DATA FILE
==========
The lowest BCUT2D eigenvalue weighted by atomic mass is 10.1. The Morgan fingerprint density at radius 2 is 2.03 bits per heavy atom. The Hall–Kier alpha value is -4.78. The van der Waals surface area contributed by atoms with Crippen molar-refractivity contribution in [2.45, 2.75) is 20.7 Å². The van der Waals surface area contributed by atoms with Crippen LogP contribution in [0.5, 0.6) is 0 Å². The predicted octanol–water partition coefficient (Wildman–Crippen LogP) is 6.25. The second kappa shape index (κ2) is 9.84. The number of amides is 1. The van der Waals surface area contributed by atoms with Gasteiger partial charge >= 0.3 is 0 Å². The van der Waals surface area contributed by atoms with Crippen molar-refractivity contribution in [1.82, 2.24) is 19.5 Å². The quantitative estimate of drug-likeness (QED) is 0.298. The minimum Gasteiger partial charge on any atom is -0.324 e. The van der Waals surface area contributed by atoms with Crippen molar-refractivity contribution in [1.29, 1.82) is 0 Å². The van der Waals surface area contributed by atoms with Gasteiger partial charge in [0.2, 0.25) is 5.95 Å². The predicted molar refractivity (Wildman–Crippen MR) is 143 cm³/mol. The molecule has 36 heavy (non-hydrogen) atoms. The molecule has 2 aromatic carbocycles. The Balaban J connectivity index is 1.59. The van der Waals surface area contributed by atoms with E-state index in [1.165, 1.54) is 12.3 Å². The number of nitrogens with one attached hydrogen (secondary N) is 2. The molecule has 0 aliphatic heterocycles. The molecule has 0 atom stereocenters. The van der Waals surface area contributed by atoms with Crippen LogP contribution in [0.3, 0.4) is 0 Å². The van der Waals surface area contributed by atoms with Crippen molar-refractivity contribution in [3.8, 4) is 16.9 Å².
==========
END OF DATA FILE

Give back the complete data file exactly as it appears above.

The lowest BCUT2D eigenvalue weighted by atomic mass is 10.1. The Morgan fingerprint density at radius 2 is 2.03 bits per heavy atom. The Hall–Kier alpha value is -4.78. The van der Waals surface area contributed by atoms with Crippen molar-refractivity contribution in [2.45, 2.75) is 20.7 Å². The van der Waals surface area contributed by atoms with Crippen LogP contribution in [0.5, 0.6) is 0 Å². The predicted octanol–water partition coefficient (Wildman–Crippen LogP) is 6.25. The second kappa shape index (κ2) is 9.84. The number of amides is 1. The van der Waals surface area contributed by atoms with Gasteiger partial charge >= 0.3 is 0 Å². The van der Waals surface area contributed by atoms with Crippen molar-refractivity contribution in [1.82, 2.24) is 19.5 Å². The quantitative estimate of drug-likeness (QED) is 0.298. The minimum Gasteiger partial charge on any atom is -0.324 e. The van der Waals surface area contributed by atoms with Crippen molar-refractivity contribution in [1.29, 1.82) is 0 Å². The van der Waals surface area contributed by atoms with Gasteiger partial charge in [0.2, 0.25) is 5.95 Å². The predicted molar refractivity (Wildman–Crippen MR) is 143 cm³/mol. The molecule has 36 heavy (non-hydrogen) atoms. The molecule has 2 aromatic carbocycles. The Balaban J connectivity index is 1.59. The van der Waals surface area contributed by atoms with E-state index in [1.165, 1.54) is 12.3 Å². The number of nitrogens with one attached hydrogen (secondary N) is 2. The molecule has 0 aliphatic heterocycles. The molecule has 0 atom stereocenters. The van der Waals surface area contributed by atoms with Crippen LogP contribution in [0.3, 0.4) is 0 Å². The van der Waals surface area contributed by atoms with Crippen molar-refractivity contribution in [3.8, 4) is 16.9 Å².